A husband and wife duo who call Berkshire County home are showing their paintings at a gallery in Millerton, New York this summer.
Virginia Bradley and Chris Malcomson are recent transplants to the Berkshires, moving to Great Barrington in 2017.
“I was a professor at the University of Delaware before moving to Great Barrington," Bradley told WAMC. “And prior to that, I was at the Minneapolis College of Art and Design at St. Cloud University, and I was a core fellow at the Museum of Fine Arts in Houston before I started in academia.”
“I was a civil engineer – I’m actually a fellow at the Institute of Civil Engineers," said Malcomson. “I worked as a consulting engineer for 30 years, and mainly with a firm called Samuely and Partners, and Samuely was a guy who worked with the Bauhaus and as a refugee eventually came to England and set up a consulting firm here.”
They both have distinct philosophies of painting.
“I really think that the base of my work is about alchemy," said Bradley. "And the studio becomes a laboratory for exploration and combining materials, or transforming materials to raise the level of contemplation and reach another level of sophistication where the possibilities are about asking questions rather than about giving answers.”
Malcomson – reflecting his engineering background – opts for a kind of functionality in his art.
“What I try to do is to create painting which are good for people to live with, who actually offer them something. I went to an exhibition years ago – in fact, at the Royal Academy in London – and every year, at the summer show, they invite various – they take various themes, and this was on American painting. And the main room had a couple Barnett Newmans which were totally black, and they lent a whole serenity to the room.”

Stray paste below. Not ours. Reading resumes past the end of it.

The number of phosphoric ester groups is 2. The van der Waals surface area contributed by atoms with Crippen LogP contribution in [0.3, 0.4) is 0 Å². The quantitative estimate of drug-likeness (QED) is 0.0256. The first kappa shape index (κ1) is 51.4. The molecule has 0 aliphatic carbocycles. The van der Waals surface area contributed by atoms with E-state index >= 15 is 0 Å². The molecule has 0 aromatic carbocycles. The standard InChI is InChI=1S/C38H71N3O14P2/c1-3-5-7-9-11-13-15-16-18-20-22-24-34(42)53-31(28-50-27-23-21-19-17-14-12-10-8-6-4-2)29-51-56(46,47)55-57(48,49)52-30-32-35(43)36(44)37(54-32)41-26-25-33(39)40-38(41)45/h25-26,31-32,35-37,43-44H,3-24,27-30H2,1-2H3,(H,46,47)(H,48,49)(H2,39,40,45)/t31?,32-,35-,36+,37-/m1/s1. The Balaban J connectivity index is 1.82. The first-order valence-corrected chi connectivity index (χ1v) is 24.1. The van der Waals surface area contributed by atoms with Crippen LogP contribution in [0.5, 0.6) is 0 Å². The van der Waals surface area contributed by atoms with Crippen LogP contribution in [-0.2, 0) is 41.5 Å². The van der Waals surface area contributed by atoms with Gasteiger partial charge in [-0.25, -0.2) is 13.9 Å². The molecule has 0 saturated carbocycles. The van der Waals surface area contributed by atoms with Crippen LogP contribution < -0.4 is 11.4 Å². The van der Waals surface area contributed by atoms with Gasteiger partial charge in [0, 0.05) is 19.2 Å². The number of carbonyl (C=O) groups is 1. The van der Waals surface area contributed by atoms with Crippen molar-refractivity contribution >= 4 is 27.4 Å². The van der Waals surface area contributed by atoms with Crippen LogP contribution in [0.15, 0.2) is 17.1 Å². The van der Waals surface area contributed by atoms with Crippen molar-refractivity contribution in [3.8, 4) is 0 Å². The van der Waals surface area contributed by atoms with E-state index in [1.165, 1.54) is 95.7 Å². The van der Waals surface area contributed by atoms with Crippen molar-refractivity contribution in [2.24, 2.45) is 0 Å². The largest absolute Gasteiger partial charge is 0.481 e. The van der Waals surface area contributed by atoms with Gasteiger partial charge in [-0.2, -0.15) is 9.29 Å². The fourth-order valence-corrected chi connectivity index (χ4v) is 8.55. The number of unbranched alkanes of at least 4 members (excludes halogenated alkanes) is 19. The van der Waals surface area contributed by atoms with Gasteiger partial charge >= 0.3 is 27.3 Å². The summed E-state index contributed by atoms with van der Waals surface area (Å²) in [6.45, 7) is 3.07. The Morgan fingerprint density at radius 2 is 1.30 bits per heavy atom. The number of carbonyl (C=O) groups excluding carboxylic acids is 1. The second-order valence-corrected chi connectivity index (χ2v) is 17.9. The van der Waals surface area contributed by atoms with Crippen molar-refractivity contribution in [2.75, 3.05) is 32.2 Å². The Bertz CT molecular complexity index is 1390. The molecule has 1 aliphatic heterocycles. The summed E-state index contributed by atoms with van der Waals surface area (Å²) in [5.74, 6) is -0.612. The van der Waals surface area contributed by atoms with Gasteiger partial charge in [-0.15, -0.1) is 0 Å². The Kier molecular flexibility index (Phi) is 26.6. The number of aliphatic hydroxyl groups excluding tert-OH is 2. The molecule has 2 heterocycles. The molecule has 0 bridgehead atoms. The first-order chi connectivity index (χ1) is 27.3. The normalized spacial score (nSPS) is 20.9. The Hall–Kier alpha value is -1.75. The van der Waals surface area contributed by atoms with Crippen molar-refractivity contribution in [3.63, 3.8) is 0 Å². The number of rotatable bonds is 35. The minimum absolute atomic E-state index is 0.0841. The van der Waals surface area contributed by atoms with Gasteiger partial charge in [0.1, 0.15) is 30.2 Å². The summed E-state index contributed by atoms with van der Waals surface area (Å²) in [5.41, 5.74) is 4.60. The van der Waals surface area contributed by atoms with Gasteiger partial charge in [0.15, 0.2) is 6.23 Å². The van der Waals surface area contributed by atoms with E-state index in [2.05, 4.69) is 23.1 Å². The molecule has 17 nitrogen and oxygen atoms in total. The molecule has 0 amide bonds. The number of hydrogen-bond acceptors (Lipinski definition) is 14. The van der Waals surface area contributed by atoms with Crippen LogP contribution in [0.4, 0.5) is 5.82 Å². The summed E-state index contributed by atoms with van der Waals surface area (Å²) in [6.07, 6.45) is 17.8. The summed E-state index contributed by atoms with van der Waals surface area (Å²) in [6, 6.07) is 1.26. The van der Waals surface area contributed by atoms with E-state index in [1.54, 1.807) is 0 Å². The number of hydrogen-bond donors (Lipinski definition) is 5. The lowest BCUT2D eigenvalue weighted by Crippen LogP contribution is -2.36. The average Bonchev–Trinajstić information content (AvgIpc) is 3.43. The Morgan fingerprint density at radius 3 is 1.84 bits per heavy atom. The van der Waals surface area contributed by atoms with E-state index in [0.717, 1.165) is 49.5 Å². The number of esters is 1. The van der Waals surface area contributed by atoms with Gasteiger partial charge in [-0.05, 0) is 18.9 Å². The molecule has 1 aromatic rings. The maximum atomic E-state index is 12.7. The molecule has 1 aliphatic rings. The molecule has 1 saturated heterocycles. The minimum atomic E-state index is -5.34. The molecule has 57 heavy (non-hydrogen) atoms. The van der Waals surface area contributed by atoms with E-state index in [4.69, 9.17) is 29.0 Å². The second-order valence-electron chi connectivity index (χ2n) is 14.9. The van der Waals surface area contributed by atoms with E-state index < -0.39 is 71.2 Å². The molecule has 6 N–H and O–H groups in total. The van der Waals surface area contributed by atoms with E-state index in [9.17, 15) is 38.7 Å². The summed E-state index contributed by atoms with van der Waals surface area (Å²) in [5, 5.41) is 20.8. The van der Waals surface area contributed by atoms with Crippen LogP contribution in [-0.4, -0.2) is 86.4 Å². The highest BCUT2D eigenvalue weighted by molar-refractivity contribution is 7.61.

The two series he’s presenting in the show range from watercolors painted at the couple’s studio in Puerto Rico as well as more abstract oil paintings, often in various shades of red.
“The landscapes that I do tend to have a stillness about them, and the larger paintings I do are really for people to stand in front of and just allow them to move anywhere they want to as it were in their psychology, if that makes any kind of sense, and also through the color and form to offer something to their living space and to give some kind of peace to our very busy lives.”
Bradley’s work – which includes paintings on transparent archival film as well as oil on canvas inspired by the Berkshires – also channels her time spent on the island.
“Being in that atmosphere – I’m a big swimmer, love to snorkel – that’s really embedded in my subconscious. So as I’m working on this series of paintings, you can really see the sort of color of the Carribean and textures coming from the see and underwater life even though they’re not underwater landscapes necessarily.”
She embraces an abstract approach to creating art.
“When I start painting, I have no idea where I’m going to end up. It’s really about working in equilibrium with the materials and the painting, responding to how the paint is poured – I do a lot of pouring of paint on the floor. I might be looking at a photograph for a departure point, but that photograph is very quickly left behind and I’m just responding to the materials. And I really don’t want my hand to even be present in the painting in the end – I want it to be as it I’ve been working in equilibrium with the painting and the materials and this sort of third voice comes out of it.”
Bradley’s and Malcomson’s joint show, Investigations, is up at the North Elm Home Gallery in Millerton through August 31st.